The Mourning After




GORDONVILLE — Perfectly slotted between when Sofia came home from school and when she had to leave for dance was “The Poseidon Adventure” — the original from 1972, not the remake (a practice that should be illegal in Hollywood without written permission from the Gordonville high court).

At age 7, just about six months older than my little princess is now, I saw this action-adventure flick — cut from the cloth of “Airplane” and “Towering Inferno” made during the era of shag carpets and man-perms — I saw this in a movie theater (no Net Flix back then).

Sofia came into the room at the pinnacle scene, when Gene Hackman‘s character — the heroic Rev. Scott — plummeted to his death after making the rescue possible for the other survivors (Come on! It was 41 years ago, putting me a year beyond the statute of limitations on spoiler alerts, so I don’t want to hear it.).

I warned her that it was “just pretend” and that I could prove to her by showing her one of the other 98 movies starring Hackman (not an exaggeration, he has 99 credited roles), but she was a soldier undaunted anyway.

“When is he going to come back?” she asked, as the cast of mostly “B” actors (save Hackman and Ernest Borgnine, whose interaction were a highlight) were being blow-torched out and spirited away in a helicopter as the credits began to roll.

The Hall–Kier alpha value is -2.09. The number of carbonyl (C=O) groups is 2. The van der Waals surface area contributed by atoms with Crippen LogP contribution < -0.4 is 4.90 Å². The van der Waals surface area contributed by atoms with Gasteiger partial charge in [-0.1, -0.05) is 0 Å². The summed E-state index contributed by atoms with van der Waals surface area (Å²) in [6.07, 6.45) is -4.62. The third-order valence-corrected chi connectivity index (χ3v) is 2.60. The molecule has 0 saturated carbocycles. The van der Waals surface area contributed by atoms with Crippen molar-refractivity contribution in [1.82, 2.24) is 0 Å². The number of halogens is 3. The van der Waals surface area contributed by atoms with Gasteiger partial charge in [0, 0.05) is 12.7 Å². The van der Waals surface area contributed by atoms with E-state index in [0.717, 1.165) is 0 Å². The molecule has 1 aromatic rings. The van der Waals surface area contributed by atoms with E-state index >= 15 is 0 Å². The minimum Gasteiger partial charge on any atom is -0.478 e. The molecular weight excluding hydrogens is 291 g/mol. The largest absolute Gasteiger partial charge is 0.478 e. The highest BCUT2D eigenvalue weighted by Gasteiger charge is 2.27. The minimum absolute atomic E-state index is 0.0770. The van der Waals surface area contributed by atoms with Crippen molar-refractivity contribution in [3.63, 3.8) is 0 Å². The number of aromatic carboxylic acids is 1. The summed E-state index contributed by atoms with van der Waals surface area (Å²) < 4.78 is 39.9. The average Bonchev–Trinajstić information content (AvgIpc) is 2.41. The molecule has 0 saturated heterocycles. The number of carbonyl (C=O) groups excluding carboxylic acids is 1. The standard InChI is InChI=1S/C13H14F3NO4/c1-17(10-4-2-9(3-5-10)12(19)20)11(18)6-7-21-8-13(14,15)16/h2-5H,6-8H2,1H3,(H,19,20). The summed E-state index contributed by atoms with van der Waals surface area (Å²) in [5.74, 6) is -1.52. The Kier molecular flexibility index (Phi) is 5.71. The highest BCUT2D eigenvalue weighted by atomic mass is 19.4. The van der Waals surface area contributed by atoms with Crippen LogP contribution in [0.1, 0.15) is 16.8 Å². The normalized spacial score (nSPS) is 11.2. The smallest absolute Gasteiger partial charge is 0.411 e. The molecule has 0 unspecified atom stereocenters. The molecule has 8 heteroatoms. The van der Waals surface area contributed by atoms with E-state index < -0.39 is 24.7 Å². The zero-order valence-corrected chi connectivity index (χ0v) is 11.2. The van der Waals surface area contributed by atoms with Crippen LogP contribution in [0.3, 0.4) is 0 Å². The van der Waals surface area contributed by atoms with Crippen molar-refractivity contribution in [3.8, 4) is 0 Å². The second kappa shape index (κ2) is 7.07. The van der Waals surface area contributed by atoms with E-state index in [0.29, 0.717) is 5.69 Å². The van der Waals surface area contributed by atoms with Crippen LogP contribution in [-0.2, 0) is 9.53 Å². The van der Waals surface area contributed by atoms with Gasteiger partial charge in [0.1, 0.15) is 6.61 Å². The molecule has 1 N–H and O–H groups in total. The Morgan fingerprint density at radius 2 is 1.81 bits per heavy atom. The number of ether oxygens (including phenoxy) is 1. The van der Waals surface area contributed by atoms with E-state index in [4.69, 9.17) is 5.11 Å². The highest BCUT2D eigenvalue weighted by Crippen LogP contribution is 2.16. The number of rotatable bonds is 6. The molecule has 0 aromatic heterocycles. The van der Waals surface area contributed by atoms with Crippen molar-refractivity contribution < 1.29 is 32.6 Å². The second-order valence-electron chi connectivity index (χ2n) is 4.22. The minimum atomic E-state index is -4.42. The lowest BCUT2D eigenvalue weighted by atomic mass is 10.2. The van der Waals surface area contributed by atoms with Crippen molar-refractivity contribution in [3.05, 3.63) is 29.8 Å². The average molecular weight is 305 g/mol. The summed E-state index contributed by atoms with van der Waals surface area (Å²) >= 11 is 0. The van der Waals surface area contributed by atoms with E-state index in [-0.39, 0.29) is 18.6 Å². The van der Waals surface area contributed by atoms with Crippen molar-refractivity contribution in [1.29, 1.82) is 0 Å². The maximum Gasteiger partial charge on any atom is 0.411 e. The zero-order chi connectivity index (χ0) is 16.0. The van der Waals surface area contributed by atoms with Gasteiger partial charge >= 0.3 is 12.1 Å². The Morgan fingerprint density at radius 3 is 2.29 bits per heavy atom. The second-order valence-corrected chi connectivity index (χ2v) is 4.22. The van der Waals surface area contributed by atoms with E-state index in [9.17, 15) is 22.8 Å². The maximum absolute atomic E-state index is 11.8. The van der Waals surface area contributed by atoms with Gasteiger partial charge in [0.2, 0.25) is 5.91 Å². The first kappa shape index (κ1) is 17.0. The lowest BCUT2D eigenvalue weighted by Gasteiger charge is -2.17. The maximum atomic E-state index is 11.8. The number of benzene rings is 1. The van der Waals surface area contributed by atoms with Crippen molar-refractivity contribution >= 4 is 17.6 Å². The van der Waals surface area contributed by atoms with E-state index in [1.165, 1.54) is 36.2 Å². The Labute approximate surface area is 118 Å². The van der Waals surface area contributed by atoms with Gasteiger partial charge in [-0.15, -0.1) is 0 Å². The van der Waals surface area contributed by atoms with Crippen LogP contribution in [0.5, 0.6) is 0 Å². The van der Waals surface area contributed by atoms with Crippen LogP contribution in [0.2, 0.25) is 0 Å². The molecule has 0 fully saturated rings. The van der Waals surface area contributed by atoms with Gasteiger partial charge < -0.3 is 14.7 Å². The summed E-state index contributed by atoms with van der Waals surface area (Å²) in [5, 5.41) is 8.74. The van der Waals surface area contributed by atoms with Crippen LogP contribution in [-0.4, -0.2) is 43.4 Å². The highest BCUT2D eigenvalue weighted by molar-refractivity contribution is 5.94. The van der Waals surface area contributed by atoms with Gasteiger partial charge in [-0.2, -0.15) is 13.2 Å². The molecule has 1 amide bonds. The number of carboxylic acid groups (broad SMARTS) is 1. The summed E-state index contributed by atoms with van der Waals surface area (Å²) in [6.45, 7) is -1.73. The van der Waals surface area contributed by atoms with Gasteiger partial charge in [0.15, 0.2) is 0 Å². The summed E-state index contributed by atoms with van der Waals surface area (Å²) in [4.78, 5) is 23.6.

For those who say that history doesn’t repeat, those were the same thoughts running through my young head in 1972, when the song “The Morning After” from this movie topped by the charts (who can name the singer without cheating on Google or IMDB?).

It was the first time I saw a bittersweet ending, at least to my knowledge; the first time a protagonist gave the ultimate sacrifice.

Likely the same for Sofia.

It was meaningful, in a weird way, to share it together.

And maybe it was the nostalgia, but they don’t make them like they used to, do they?

Bringing us back to the mourning after.

I’m not a real big fan of this type of movie. I haven’t been for a long time. Maybe it is because I saw the classics, and got them out of my system, at a young and impressionable age (even though it took today’s viewing to realize some tawdry tricks, like having Pamela Sue Martin and the other actresses, other than Shelley Winters, strip down to nothing early on under the guise of needing to shed clothing to climb a Christmas tree out of the dining area).

It made an impression then and now.

For all the times I click through all 678 channels and find nothing to watch, this was right on time.

At the perfect time.

2 thoughts on “The Mourning After

  1. keithphucas

    Nice to spend time with your daughter. That way, you won’t regret not doing enough of that when she’s older and independent.


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